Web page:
The Feast of the Goat
by Mario Vargas Llosa
translated by Edith Grossman
(Farrar, Straus & Giroux, 404 pp., $25)
"There are no limits to deterioration: it can always be worse." This observation by Alejandro Mayta, the disenchanted guerrilla fighter of Mario Vargas Llosa's novel The Real Life of Alejandro Mayta, who returns to his birthplace after many years, freed of ghosts but devoid of hope, came to mind in March, 1990. I was in Lima to participate in a conference on "The Culture of Freedom;' a meeting of writers and intellectuals that marked the beginning of the final phase of Vargas Llosa's presidential campaign. I had last been in the city a little more than a decade earlier, when Lima still seemed grand and dignified; but this time I was struck by the army of child beggars on every street corner, and I learned the horrifying statistics of the populist legacy in Peru: reserves almost non-existent, the country virtually bankrupt, a decline of fifteen percent in the GDP, inflation in four figures. Blackouts, sabotage, kidnappings, and murders had become daily news. Above all, there was the terrifying, ubiquitous presence of the Shining Path, a guerrilla group so relentlessly nihilist that it made Dostoevsky's possessed seem like soap opera characters.
And yet the prevailing sentiment of the times was hope. The annus mirabilis of 1989 had just ended, presaging, as Vargas Llosa would say, "a humanity without wars, without blocs," united by "the common denominator of democracy and freedom." Seemingly more modest but no less significant were the recent changes in Latin America: the end of the civil war in E1 Salvador, the free elections in Nicaragua, the general discrediting of militarism, the flowering of democracy across almost the entire continent--except in Cuba, Haiti, and of course Mexico, which was governed by a regime that months later Vargas Llosa notoriously and lethally characterized as "the perfect dictatorship."
In an after-dinner discussion Vargas Llosa spoke animatedly about his plans for governing Peru: "Now, for the first time, all countries are free to choose wealth ....We have the example of the export economies of the East that three decades ago were poorer than Peru .... We must privatize the telephone companies, the airlines, the banks, the farming cooperatives, support the informales [small, unofficial businesses] in the city economy and the parceleros [poor peasants who rent land to survive] in the country.... We must organize civil society in units of self-defense .... We must clean out the huge garbage pit of populist rhetoric." Vargas Llosa proposed that the state scale back its unproductive and corrupt policies of economic intervention and that it concentrate instead on basic endeavors such as education, security, health, justice, and cultural development, all within a framework of tolerance for political liberties. He planned, in sum, to govern as a modernizer. It was a plastic hour in Peru's history, when anything seemed possible. And he was not alone in his enthusiasm for the "Great Change" that his posters on the streets and his television ads proclaimed. "He's our last hope," I heard people say. "He's our salvation."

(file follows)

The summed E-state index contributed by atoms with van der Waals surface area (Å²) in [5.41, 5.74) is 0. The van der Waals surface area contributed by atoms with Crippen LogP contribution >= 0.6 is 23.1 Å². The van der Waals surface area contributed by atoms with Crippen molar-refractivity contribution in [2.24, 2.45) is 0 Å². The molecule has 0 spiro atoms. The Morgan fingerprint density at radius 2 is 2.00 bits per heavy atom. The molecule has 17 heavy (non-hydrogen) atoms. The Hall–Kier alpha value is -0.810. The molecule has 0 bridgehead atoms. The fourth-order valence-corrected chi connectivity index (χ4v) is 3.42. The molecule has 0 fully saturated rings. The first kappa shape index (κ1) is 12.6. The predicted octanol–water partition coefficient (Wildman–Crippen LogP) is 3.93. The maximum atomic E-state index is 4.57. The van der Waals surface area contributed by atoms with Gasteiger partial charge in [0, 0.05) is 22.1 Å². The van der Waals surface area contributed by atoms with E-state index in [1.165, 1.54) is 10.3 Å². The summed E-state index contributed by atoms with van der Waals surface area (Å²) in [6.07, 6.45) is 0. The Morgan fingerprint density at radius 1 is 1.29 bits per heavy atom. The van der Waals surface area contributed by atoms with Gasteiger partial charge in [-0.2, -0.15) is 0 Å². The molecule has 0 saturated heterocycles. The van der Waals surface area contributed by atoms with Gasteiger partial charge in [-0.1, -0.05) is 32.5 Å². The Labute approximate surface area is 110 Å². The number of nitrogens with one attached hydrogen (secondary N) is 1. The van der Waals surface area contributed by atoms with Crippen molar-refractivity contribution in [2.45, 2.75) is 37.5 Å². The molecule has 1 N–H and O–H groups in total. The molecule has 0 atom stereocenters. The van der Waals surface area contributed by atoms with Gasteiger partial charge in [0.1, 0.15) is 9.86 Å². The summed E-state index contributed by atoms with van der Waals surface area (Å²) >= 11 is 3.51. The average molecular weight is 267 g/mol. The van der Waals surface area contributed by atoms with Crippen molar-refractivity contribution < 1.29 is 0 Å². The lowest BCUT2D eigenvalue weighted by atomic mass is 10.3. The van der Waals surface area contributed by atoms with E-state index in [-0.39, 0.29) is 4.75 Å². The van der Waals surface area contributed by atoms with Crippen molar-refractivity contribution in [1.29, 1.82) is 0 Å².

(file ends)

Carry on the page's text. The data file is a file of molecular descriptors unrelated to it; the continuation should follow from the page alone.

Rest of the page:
There was, in fact, a faintly missionary tone to Vargas Llosa's actions and speeches. Having lost his religious faith in his early youth, he seems to have required a remnant of that faith to embark on a historical adventure that would put his life, and the lives of his family, at risk. He missed the writing life, the novels that he had to postpone, the peace of the libraries. But he was enjoying the adventure because it brought him closer to the example of Malraux, to the creative alliance of thought and action.
In Vargas Llosa's case, action followed a particular plan. Accustomed (as he has repeatedly written) to summoning his ghosts in order to exorcise them, to mold them to the shape of his fantasies, he now proposed to exorcise the demons of Peru not in the pages of his work but in the arenas of history. He hoped to banish the time-honored evils of power from the seat of power. It was an extraordinary ambition, this hope of deposing the past. When people seek to depose the past, other people usually get hurt. I left Lima pondering Max Weber's famous warning: "He who seeks the salvation of the soul, of his own and of others, should not seek it along the avenue of politics, for the quite different tasks of politics can only be solved by violence." I comforted myself with the thought that Vargas Llosa was himself one of the great skeptics about revolutionary ambition.
Being a writer in Latin America has always meant accepting the burden of political consciousness. For Latin American intellectuals to ignore the pull of politics is to admit to a kind of frivolity or solipsism. Their predicament, and their responsibility, is rather like the predicament and the responsibility of Russian intellectuals in the nineteenth century, or dissident Poles and Czechs in the twentieth century. That is why the figure of Sartre and his belief in the "engagement" of the intellectual caught on in Latin America. In time, Sartre and his imitators in Europe and America exchanged that commitment for the sorry substitute of a rigid ideology, but the model left its mark.